Dietary intake and plasma phospholipid concentrations of saturated, monounsaturated and trans fatty acids and colorectal cancer risk in the EPIC cohort.
Aglago EK., Murphy N., Huybrechts I., Nicolas G., Casagrande C., Fedirko V., Weiderpass E., Rothwell JA., Dahm CC., Olsen A., Tjønneland A., Kaaks R., Katzke V., Schulze MB., Masala G., Agnoli C., Panico S., Tumino R., Sacerdote C., Bueno-de-Mesquita BH., Derksen JWG., Skeie G., Gram IT., Brustad M., Jakszyn P., Sánchez M-J., Amiano P., Huerta JM., Ericson U., Wennberg M., Perez-Cornago A., Heath AK., Jenab M., Chajes V., Gunter MJ.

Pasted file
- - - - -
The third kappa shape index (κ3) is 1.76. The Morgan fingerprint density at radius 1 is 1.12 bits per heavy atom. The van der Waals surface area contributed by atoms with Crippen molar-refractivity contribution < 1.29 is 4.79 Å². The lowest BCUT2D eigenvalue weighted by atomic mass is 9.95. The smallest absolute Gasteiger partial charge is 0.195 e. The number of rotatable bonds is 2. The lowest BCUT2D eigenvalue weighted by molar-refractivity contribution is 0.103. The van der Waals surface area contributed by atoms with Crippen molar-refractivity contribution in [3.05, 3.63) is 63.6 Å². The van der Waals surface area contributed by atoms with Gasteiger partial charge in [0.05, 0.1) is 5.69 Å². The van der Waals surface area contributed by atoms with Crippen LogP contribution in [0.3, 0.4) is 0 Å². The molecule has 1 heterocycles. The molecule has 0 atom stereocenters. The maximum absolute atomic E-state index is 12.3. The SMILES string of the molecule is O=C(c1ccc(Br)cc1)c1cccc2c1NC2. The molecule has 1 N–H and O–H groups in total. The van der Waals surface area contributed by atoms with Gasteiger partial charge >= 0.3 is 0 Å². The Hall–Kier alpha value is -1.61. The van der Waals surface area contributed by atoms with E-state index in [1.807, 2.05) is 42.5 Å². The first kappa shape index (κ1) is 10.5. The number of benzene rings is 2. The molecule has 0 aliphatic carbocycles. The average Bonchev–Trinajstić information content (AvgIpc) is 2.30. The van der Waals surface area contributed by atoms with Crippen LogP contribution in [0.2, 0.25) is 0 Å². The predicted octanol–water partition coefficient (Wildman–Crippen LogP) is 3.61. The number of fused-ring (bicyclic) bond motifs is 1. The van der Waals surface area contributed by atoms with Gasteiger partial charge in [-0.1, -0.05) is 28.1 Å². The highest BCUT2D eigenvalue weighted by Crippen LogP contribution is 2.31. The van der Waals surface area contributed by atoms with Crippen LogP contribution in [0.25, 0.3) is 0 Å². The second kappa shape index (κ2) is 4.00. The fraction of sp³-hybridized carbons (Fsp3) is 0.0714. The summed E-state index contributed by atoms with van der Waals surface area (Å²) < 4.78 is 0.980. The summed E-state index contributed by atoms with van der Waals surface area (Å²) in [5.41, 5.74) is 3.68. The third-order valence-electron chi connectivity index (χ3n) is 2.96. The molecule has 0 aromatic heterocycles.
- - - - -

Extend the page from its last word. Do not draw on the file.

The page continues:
Epidemiologic studies examining the association between specific fatty acids and colorectal cancer (CRC) risk are inconclusive. We investigated the association between dietary estimates and plasma levels of individual and total saturated (SFA), monounsaturated (MUFA), industrial-processed trans (iTFA), and ruminant-sourced trans (rTFA) fatty acids, and CRC risk in the European Prospective Investigation into Cancer and Nutrition (EPIC). Baseline fatty acid intakes were estimated in 450,112 participants (6,162 developed CRC, median follow-up=15 years). In a nested case-control study, plasma phospholipid fatty acids were determined by gas chromatography in 433 colon cancer cases and 433 matched controls. Multivariable-adjusted hazard ratios (HRs) and odds ratios (ORs) with 95% confidence intervals (CIs) were computed using Cox and conditional logistic regression, respectively. Dietary total SFA (highest vs. lowest quintile, HRQ5vs.Q1 =0.80; 95%CI:0.69-0.92), myristic acid (HRQ5vs.Q1 =0.83, 95%CI:0.74-0.93) and palmitic acid (HRQ5vs.Q1 =0.81, 95%CI:0.70-0.93) were inversely associated with CRC risk. Plasma myristic acid was also inversely associated with colon cancer risk (highest vs. lowest quartile, ORQ4vs.Q1 =0.51; 95%CI:0.32-0.83), whereas a borderline positive association was found for plasma stearic acid (ORQ4vs.Q1 =1.63; 95%CI:1.00-2.64). Dietary total MUFA was inversely associated with colon cancer (per one-standard deviation increment, HR1-SD =0.92, 95%CI: 0.85-0.98), but not rectal cancer (HR1-SD =1.04, 95%CI:0.95-1.15, Pheterogeneity =0.027). Dietary iTFA, and particularly elaidic acid, was positively associated with rectal cancer (HR1-SD =1.07, 95%CI:1.02-1.13). Our results suggest that total and individual saturated fatty acids and fatty acids of industrial origin may be relevant to the aetiology of CRC. Both dietary and plasma myristic acid levels were inversely associated with colon cancer risk, which warrants further investigation.